Katie Dwyer '10, MA '12, was just a freshman when she walked into Oregon State Penitentiary for the first time, her stomach clenched with nerves and anxiety. As one of the youngest in a mixed class of UO students and prison inmates, Dwyer desperately wanted to be liked by her "inside" classmates and feared saying anything that might offend them. Moving through the stark halls toward the prison's education wing, she didn't know whether to make or avoid eye contact with the passing inmates. She felt intimidated by the physical space, confined by the barred gates slamming shut behind her.
While the prison environment seemed foreign, Dwyer's experience in the classroom proved surprisingly familiar. When she and an inside classmate paired up to discuss passages from Dostoevsky's The House of the Dead, her anxiety and self-consciousness evaporated in the conversation.
"We were just trying to read this book and talk about it," she says. "In a way, it's the most normal thing. It's something I've been doing my whole life as a student."
Founded at Temple University in 1997, the Inside-Out Prison Exchange Program brings university students together with prison inmates for discussion-based courses in subjects ranging from criminology to literature. While some 15,000 "inside" and "outside" students nationally have completed an Inside-Out course, few have made more of the experience than Dwyer. In 2011, while a graduate student at the UO, she earned a George J. Mitchell Scholarship to study international human rights law in Northern Ireland, making her the first Duck to win the prestigious national award (think Rhodes Scholarship, but for the Emerald Isle).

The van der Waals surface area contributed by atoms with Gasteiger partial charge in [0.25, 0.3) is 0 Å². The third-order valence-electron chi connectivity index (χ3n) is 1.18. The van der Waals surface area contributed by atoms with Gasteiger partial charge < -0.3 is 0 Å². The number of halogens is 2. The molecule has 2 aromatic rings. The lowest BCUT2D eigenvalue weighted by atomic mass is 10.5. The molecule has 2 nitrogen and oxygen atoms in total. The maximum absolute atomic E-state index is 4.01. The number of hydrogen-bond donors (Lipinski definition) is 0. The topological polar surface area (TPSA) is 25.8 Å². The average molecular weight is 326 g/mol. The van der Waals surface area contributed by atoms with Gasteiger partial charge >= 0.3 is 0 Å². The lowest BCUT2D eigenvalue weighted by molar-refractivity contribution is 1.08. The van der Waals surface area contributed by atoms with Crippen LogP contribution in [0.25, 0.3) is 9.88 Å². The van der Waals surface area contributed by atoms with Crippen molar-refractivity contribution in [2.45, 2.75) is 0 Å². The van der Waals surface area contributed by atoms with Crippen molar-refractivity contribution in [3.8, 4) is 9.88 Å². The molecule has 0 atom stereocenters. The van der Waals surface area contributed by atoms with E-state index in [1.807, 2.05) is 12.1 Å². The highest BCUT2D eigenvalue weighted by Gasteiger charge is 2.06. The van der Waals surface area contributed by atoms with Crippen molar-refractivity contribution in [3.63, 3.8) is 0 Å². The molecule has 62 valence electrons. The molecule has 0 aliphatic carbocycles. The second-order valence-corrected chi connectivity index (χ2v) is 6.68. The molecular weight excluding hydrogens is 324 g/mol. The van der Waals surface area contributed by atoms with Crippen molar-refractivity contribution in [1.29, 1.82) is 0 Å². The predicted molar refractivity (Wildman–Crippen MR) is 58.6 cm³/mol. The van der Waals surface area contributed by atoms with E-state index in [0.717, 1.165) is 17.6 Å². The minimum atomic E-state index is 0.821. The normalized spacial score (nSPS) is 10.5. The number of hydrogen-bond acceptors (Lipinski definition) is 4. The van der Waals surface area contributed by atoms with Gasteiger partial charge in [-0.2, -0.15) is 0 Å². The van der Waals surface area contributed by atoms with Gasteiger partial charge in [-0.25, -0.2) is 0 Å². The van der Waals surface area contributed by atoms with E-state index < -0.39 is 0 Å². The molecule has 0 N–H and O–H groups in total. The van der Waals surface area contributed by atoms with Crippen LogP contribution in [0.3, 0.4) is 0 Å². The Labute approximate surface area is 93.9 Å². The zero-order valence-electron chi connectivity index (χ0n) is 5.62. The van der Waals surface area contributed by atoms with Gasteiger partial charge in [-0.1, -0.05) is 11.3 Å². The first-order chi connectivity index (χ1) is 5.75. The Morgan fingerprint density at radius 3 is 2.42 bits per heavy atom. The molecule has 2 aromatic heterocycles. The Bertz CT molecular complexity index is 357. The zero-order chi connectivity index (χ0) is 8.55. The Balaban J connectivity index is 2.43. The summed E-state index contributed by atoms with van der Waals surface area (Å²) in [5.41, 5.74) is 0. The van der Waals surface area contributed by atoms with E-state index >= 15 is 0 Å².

Her collegiate dedication to championing education in prisons was, she says, an unexpected step following a middle-class upbringing in suburban Colorado. During a childhood she describes as quintessentially American, Dwyer's views on criminal justice were as traditional as the community around her. "If you'd asked me at 16 who was in prison, I would have said the 'bad people,'" she says. "I had a very simplistic understanding of what prisons were for, what they meant, and who went there."
Her experience seeing the world from inside a prison not only transformed Dwyer's understanding of the criminal justice system, but also of herself—and of her need to take action.
During an icebreaker activity with one of her inside classmates, Dwyer remembers struggling to answer what should have been a softball question: What are you most proud of? "I realized I had no answer for that as a 19-year-old," she says. "I had excelled at everything that was expected of me, but I had never done anything particularly out of the ordinary."
Ask a 25-year-old Dwyer the same question today and her biggest challenge might be choosing just one answer. En route to winning the Mitchell Scholarship, she became the first undergraduate student in the country to complete Inside-Out's instructor training program and the first student member of its national steering committee.
On campus, Dwyer's senior honors thesis about the pedagogy of Inside-Out earned the Robert D. Clark Honors College's President's Award—its highest distinction. She also spearheaded an effort that resulted in the publication Turned Inside-Out, a creative arts journal that highlights poetry, essays, illustrations, and photos from the first three years of classes at the penitentiary.
During three years as a national-level intern with Inside-Out, she worked to perpetuate and extend the program by involving others. In 2010, she helped found the country's first "outside" alumni group, creating an opportunity for UO students to continue the Inside-Out experience in a new setting. The group kicked off by starting a book club with juvenile offenders enrolled in the drug and alcohol treatment program at Eugene's John Serbu Youth Campus. For 90 minutes every Friday, an unlikely assemblage of university students and troubled teens sat together in a circle of 15 chairs, eagerly discussing the latest chapter of their Spider-Man graphic novel.